Being involved in an accident, even a minor bumper bashing, can be a massive inconvenience if your car needs to go in for repairs. The last thing you want is to get your vehicle back and you’ve been caught out with a second-rate paint restoration job.
Charles Canning, chairperson of SAMBRA (the South African Motor Body Repairers’ Association), a proud association of the Retail Motor Industry Organisation (RMI), says while refinishing or repainting, as it is better known, is not likely to occur often in the lifespan of a vehicle, when it does happen you want to be sure you get your vehicle back as good as new.
“Customers expect their repaired vehicle to look as it did prior to the accident. Reputable motor body repairers understand the importance of colour-matching accuracy in automotive repair and refinishing and that is where professional paint mixing or blending comes into play.
“Paint blending is a process that involves gradually feathering out of the new paint and clear coat from the repaired area onto the adjacent panels,” he says.
“This technique is an art which requires skill, patience and attention to detail to achieve a smooth transition from the repaired area to the adjacent panels. The goal is to create a uniform finish that matches the original factory finish of the car, so that the repair is virtually undetectable.
“Blending paint for a panel that is adjacent to a panel being replaced or repaired is also often a necessity to achieve a proper colour match and is recommended by all the major automotive refinishing companies across the globe.”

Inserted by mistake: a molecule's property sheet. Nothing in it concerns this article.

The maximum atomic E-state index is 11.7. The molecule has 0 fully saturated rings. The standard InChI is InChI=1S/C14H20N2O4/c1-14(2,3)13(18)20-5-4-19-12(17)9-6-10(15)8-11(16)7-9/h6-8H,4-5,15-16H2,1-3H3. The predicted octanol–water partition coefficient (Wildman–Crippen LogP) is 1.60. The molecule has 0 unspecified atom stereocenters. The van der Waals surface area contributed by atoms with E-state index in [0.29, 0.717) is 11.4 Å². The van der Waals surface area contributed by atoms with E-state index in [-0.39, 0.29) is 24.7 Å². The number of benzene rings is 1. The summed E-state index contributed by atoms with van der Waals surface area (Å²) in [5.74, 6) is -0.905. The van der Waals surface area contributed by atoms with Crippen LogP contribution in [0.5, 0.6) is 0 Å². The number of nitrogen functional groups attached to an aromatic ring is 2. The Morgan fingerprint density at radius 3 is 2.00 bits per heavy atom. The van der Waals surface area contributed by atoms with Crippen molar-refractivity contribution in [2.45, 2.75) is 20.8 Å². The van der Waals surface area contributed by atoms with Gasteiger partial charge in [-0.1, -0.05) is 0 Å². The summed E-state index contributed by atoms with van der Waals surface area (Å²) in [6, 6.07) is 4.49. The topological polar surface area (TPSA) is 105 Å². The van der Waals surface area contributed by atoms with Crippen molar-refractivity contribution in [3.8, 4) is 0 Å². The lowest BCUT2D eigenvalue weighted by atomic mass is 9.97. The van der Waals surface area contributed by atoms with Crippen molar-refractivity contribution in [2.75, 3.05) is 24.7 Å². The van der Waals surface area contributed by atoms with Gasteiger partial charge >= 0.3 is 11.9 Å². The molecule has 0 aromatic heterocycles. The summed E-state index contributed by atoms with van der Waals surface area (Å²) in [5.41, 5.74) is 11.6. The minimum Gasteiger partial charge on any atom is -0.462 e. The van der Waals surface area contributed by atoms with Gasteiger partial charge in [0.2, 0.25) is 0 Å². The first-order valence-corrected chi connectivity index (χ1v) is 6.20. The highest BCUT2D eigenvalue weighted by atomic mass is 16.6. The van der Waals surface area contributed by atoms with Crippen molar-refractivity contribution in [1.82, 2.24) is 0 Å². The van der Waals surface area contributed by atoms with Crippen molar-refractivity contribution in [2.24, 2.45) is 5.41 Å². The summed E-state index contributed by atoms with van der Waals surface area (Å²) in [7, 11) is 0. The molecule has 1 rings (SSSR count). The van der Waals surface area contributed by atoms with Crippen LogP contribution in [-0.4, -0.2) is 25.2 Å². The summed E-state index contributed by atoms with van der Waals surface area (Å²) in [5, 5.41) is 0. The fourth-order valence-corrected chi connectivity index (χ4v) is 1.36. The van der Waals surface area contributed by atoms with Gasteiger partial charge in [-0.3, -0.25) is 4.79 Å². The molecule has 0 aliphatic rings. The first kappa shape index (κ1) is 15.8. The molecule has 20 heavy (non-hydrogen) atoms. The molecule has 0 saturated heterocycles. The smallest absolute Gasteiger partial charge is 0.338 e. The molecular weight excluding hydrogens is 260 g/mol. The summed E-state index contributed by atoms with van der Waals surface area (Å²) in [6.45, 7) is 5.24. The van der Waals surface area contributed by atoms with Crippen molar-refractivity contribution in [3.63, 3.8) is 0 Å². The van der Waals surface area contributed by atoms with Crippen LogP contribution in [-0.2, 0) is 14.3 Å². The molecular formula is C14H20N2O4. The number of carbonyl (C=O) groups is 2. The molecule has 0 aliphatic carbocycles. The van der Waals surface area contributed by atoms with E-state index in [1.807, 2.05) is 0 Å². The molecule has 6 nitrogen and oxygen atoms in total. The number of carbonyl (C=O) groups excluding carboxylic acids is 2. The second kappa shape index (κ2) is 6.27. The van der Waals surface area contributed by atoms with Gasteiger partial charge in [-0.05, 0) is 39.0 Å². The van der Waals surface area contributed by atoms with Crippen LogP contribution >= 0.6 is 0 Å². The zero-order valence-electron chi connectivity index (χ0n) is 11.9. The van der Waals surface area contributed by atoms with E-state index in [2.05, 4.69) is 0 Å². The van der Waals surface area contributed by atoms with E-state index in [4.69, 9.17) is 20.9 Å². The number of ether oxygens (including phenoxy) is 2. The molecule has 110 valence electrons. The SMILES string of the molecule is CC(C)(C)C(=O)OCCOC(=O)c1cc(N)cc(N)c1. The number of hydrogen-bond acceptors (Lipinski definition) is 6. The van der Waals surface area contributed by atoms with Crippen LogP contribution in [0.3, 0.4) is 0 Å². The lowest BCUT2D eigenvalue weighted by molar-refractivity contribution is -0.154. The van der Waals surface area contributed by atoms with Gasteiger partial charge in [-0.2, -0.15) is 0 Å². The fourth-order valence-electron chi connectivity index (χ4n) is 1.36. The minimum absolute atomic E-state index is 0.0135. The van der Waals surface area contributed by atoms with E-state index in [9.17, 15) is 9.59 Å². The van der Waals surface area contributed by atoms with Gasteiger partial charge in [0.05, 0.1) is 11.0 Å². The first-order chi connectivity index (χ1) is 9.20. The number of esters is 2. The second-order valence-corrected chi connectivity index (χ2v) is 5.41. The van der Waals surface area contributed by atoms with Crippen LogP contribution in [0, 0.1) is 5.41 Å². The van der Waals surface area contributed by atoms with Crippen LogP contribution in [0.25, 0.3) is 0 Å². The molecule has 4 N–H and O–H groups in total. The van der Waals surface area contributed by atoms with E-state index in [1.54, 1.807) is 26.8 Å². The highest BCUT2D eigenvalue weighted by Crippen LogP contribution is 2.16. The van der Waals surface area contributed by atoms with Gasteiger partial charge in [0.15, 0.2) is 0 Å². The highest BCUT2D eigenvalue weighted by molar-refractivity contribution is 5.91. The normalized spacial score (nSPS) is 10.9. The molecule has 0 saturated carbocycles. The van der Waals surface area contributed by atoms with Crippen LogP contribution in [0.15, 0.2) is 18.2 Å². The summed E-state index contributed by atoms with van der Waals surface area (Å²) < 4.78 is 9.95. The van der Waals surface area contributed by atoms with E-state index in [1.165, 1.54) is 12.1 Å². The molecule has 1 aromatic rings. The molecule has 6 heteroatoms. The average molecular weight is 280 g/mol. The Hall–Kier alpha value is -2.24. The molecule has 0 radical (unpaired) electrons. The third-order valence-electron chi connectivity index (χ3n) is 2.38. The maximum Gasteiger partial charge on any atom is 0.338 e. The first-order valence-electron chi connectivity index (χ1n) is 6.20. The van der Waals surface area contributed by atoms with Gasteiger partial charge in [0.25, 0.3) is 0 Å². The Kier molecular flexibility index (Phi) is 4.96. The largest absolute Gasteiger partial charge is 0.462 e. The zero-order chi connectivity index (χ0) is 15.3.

Specialist suppliers to the sector agree that panel blending is the most apparent element that can make or break the success of the repair.
Achieving a seamless colour match requires a combination of factors, including manual tinting, different spray techniques, application methods and paint technologies.
“It is important for motorists to realise that panel blending can affect the assessment of the repair in terms of repair time, cost and quality. Since adjacent panels must be repaired and over-coated to achieve a complete repair, additional repairs may exist on these panels, which can add to the repair cost. In addition, the cost of the paint used can also contribute to the overall cost of the repair,” says Canning.
Colour perception is a complex process that involves the properties of light and the human visual system. In addition, there are different types of finishes, including solid, metallic, pearlescent and special effects (translucent top coats). Each type of finish requires specific techniques and pigmentation, which can add to the complexity of colour matching.
Canning points out that considering how crucial colour accuracy is, it is critical that one only selects the services of an insurance-approved motor body repairer with a skilled spray painter and booth.
He offers these 5 tips for evaluating the paint work after the repairs are done:
1. Inspect the vehicle in good lighting: Minor imperfections in the paint work can be obscured in dim light, so rather check it in direct sunlight or under a fluorescent light.
2. Does the colour match? Less reputable MBRs cut corners by using ‘similar’ paint, which will leave you with a car that has multiple colour tones and shades. If the colour does not match, it is possible that there are other problems with the repairs and refinishing work.
3. Check for imperfections: The paint job should have a consistent sheen and you should not be able to tell the difference between the fresh and original paint. Look for streaking, bubbling or places where paint is thicker/thinner. The paint work should be smooth to the touch.
4. Look for paint splatter: Ineffective masking, where areas that are not subject to repairs are taped-off, during a respray can leave marks and run-off on the bumpers and other non-painted components. Check the interior of the vehicle too.
5. Maintenance: If you are satisfied with the workmanship, ask your MBR about care and maintenance to protect the paint work. If you notice peeling or flaking a few weeks after the repair, contact the repairer immediately.
SAMBRA thank and acknowledge SIB, a leading provider of fit for use coatings and related products, for their technical input into this article and for video and picture.